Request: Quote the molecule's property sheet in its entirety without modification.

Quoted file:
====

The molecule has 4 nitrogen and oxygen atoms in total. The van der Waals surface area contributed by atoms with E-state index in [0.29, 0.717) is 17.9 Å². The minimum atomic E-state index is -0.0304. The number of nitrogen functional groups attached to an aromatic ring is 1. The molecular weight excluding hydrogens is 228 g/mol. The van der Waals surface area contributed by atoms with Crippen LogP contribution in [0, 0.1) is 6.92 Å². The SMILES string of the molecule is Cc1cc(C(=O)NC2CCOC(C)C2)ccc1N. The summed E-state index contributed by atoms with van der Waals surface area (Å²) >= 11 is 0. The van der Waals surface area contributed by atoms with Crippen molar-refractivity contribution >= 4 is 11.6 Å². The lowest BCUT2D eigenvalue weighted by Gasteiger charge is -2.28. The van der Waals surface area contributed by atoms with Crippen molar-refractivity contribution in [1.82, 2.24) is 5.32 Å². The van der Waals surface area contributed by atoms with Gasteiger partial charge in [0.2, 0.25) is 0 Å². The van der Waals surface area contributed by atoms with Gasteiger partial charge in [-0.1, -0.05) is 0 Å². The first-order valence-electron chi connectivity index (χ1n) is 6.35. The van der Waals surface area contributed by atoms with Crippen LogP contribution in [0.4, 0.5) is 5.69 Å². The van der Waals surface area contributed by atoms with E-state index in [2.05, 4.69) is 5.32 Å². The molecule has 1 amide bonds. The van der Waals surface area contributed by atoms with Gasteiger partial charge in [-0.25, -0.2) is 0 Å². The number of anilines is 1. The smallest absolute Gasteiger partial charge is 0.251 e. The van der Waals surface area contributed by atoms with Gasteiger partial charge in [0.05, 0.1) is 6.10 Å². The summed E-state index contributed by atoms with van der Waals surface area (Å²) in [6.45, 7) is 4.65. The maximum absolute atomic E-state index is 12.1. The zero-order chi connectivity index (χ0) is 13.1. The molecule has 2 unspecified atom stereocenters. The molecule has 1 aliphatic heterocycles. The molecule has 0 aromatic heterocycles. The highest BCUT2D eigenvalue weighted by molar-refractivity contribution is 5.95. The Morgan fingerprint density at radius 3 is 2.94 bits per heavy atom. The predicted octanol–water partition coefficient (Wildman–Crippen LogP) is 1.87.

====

The molecule has 4 nitrogen and oxygen atoms in total. The van der Waals surface area contributed by atoms with E-state index in [0.29, 0.717) is 17.9 Å². The minimum atomic E-state index is -0.0304. The number of nitrogen functional groups attached to an aromatic ring is 1. The molecular weight excluding hydrogens is 228 g/mol. The van der Waals surface area contributed by atoms with Crippen LogP contribution in [0, 0.1) is 6.92 Å². The SMILES string of the molecule is Cc1cc(C(=O)NC2CCOC(C)C2)ccc1N. The summed E-state index contributed by atoms with van der Waals surface area (Å²) >= 11 is 0. The van der Waals surface area contributed by atoms with Crippen molar-refractivity contribution >= 4 is 11.6 Å². The lowest BCUT2D eigenvalue weighted by Gasteiger charge is -2.28. The van der Waals surface area contributed by atoms with Crippen molar-refractivity contribution in [1.82, 2.24) is 5.32 Å². The van der Waals surface area contributed by atoms with Gasteiger partial charge in [0.2, 0.25) is 0 Å². The van der Waals surface area contributed by atoms with Gasteiger partial charge in [-0.1, -0.05) is 0 Å². The first-order valence-electron chi connectivity index (χ1n) is 6.35. The van der Waals surface area contributed by atoms with Crippen LogP contribution in [0.4, 0.5) is 5.69 Å². The van der Waals surface area contributed by atoms with E-state index in [2.05, 4.69) is 5.32 Å². The molecule has 1 amide bonds. The van der Waals surface area contributed by atoms with Gasteiger partial charge in [-0.25, -0.2) is 0 Å². The number of anilines is 1. The smallest absolute Gasteiger partial charge is 0.251 e. The van der Waals surface area contributed by atoms with Gasteiger partial charge in [0.05, 0.1) is 6.10 Å². The summed E-state index contributed by atoms with van der Waals surface area (Å²) in [6.45, 7) is 4.65. The maximum absolute atomic E-state index is 12.1. The zero-order chi connectivity index (χ0) is 13.1. The molecule has 2 unspecified atom stereocenters. The molecule has 1 aliphatic heterocycles. The molecule has 0 aromatic heterocycles. The highest BCUT2D eigenvalue weighted by molar-refractivity contribution is 5.95. The Morgan fingerprint density at radius 3 is 2.94 bits per heavy atom. The predicted octanol–water partition coefficient (Wildman–Crippen LogP) is 1.87.